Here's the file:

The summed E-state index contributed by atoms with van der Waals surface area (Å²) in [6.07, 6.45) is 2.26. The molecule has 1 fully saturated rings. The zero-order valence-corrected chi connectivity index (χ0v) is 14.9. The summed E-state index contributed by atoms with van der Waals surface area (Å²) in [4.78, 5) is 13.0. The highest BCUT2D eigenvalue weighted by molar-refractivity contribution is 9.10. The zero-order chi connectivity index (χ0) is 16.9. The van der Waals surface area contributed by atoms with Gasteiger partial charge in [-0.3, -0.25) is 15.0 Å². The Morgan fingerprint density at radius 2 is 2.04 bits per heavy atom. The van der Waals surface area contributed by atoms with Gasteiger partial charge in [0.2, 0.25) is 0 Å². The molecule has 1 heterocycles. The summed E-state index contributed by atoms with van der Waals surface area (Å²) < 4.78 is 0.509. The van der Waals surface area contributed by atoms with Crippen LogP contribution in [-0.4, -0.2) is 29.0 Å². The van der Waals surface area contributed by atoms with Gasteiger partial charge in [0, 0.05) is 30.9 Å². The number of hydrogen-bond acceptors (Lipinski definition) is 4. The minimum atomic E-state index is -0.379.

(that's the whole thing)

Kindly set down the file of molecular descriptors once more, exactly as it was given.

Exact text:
The summed E-state index contributed by atoms with van der Waals surface area (Å²) in [6.07, 6.45) is 2.26. The molecule has 1 fully saturated rings. The zero-order valence-corrected chi connectivity index (χ0v) is 14.9. The summed E-state index contributed by atoms with van der Waals surface area (Å²) in [4.78, 5) is 13.0. The highest BCUT2D eigenvalue weighted by molar-refractivity contribution is 9.10. The zero-order chi connectivity index (χ0) is 16.9. The van der Waals surface area contributed by atoms with Gasteiger partial charge in [-0.3, -0.25) is 15.0 Å². The Morgan fingerprint density at radius 2 is 2.04 bits per heavy atom. The van der Waals surface area contributed by atoms with Gasteiger partial charge in [0.2, 0.25) is 0 Å². The molecule has 1 heterocycles. The summed E-state index contributed by atoms with van der Waals surface area (Å²) < 4.78 is 0.509. The van der Waals surface area contributed by atoms with Crippen LogP contribution in [-0.4, -0.2) is 29.0 Å². The van der Waals surface area contributed by atoms with Gasteiger partial charge in [0, 0.05) is 30.9 Å². The number of hydrogen-bond acceptors (Lipinski definition) is 4. The minimum atomic E-state index is -0.379.